Every spring, parents want to know the best way to prepare themselves for the fall private
school admission season. And every spring, I offer the same advice. But before I offer this
advice to you, dear reader, be forewarned.
Next year will be challenging.
From September to March, there will be tours to attend, essays to write, interviews to conduct, assessments to endure and finally decisions to make. Know that this is a marathon, not a sprint and that this process will require a tremendous amount of patience on your part. In short, it’s not easy, but once you have received your acceptance letters, it will be well worth it. I promise.
The first step is to ask yourself exactly what do you need in a private school. Do you want a co-ed or a single sex school? How far from home or work are you willing to drive? Do you want a language immersion experience for your child? Do you want a school that includes religious values in the curriculum? Once you’ve answered these general questions, start seeking out schools that match your criteria. Go online, ask friends, ask your neighbors and most importantly, ask your preschool director. Once you have a list of six to ten schools, it’s time to dig a little deeper.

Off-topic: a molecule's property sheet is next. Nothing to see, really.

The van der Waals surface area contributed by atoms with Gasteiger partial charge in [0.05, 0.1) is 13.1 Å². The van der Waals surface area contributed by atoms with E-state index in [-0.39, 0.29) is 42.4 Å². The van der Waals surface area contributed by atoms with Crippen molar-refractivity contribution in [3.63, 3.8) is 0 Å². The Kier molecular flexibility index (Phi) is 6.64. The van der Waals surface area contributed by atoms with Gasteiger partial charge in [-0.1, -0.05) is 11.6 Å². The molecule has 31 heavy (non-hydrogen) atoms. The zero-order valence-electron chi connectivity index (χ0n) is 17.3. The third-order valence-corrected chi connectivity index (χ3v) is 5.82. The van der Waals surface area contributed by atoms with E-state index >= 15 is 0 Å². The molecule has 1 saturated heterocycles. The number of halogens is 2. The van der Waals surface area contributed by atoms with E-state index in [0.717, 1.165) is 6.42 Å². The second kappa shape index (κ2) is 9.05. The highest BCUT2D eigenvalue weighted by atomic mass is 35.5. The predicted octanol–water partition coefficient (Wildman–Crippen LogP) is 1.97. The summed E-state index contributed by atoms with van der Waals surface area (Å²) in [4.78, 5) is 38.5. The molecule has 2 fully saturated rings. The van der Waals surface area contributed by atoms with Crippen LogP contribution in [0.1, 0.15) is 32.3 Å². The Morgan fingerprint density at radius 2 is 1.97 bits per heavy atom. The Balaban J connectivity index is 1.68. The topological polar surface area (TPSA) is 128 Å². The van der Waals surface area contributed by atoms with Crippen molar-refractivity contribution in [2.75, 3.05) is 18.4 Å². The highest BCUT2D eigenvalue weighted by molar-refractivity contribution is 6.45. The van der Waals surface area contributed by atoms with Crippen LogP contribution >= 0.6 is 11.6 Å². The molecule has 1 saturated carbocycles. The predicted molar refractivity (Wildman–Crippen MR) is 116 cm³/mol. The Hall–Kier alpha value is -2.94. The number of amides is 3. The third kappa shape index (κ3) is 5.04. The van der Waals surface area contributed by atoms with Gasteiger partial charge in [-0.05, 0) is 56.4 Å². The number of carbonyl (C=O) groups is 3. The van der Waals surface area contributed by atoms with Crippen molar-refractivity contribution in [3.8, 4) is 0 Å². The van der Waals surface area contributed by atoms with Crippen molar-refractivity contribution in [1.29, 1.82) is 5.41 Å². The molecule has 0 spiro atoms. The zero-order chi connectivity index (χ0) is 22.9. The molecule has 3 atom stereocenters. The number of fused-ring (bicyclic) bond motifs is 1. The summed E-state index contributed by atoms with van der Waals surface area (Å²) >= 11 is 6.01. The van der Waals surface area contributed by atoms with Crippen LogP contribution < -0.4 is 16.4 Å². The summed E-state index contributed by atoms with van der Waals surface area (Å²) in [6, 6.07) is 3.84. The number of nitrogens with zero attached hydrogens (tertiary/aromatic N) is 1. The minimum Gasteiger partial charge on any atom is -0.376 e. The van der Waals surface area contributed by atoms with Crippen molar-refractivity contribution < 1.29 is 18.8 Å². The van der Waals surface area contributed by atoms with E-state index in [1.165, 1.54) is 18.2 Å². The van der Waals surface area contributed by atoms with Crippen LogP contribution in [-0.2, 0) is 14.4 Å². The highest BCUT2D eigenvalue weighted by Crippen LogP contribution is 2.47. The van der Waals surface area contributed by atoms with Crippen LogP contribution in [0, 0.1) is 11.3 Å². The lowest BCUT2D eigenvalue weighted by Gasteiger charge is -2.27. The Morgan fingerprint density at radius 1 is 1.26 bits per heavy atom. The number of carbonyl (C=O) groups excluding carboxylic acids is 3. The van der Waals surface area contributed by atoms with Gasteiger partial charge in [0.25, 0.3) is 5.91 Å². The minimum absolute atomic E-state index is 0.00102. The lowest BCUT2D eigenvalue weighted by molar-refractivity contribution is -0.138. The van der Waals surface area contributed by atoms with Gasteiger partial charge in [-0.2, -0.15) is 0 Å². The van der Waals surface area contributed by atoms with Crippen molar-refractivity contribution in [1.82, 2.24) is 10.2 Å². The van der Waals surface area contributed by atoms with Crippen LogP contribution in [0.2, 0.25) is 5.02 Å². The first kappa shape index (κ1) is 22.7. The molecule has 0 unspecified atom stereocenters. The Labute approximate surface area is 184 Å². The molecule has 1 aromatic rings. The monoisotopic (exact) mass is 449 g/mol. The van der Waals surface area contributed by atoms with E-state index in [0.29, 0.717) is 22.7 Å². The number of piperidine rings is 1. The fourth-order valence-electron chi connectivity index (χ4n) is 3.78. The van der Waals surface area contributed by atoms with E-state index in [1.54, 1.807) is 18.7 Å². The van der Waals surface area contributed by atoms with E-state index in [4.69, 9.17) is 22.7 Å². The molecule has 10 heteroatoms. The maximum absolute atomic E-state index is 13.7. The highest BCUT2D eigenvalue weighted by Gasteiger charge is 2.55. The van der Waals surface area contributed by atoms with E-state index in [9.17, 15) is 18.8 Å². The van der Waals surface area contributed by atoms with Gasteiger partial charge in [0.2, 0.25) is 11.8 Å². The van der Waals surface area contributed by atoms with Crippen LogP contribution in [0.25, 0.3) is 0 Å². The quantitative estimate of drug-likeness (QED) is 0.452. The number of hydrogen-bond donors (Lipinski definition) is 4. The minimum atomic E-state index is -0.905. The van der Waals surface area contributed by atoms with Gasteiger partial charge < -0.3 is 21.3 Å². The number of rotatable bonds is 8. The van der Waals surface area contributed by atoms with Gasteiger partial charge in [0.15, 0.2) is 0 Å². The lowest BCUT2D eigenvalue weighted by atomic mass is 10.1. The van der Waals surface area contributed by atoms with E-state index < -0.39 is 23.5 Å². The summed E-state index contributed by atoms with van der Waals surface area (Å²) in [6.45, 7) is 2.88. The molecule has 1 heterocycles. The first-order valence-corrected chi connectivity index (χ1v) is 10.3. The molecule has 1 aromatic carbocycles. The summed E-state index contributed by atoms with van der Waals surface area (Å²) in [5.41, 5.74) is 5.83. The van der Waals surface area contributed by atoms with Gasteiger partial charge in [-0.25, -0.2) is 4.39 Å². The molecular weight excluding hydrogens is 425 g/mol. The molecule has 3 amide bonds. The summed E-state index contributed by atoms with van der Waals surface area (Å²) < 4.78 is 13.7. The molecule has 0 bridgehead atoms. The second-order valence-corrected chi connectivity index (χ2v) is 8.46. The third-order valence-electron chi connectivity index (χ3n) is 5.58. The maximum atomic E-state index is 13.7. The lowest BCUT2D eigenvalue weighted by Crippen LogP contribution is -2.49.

The second step is to ask yourself what kind of educational experience you want for your child. Are you looking for an academically rigorous school that values grit? Do you want a cozy smaller environment that focuses on social justice? Would your child thrive at a STEM school (Science Technology Engineering and Math)? Each private school has a set of founding principles that guide curricular development and define community values. The best way to understand the culture of each school is to visit school websites and read the “Mission and Philosophy” pages and identify key words that describe school values. Once you have a basic understanding of each school culture, you are well on your way.
The third step is to relax and enjoy summer. Fall will come soon enough, and when September rolls around and you need more advice, feel free to contact an educational consultant like me for additional advice and guidance.
Tiffany Claflin grew up outside of Boston, immersed in the world of private schools. After earning her masters in education, she moved to San Francisco where she taught as a substitute teacher at San Francisco Day School, CAIS and FAIS before becoming a bi-lingual teacher at ABC preschool for over fourteen years. Now, as an educational consultant, Tiffany works cooperatively with parents to meet the needs of each busy family applying to K-8 independent schools in The Bay Area.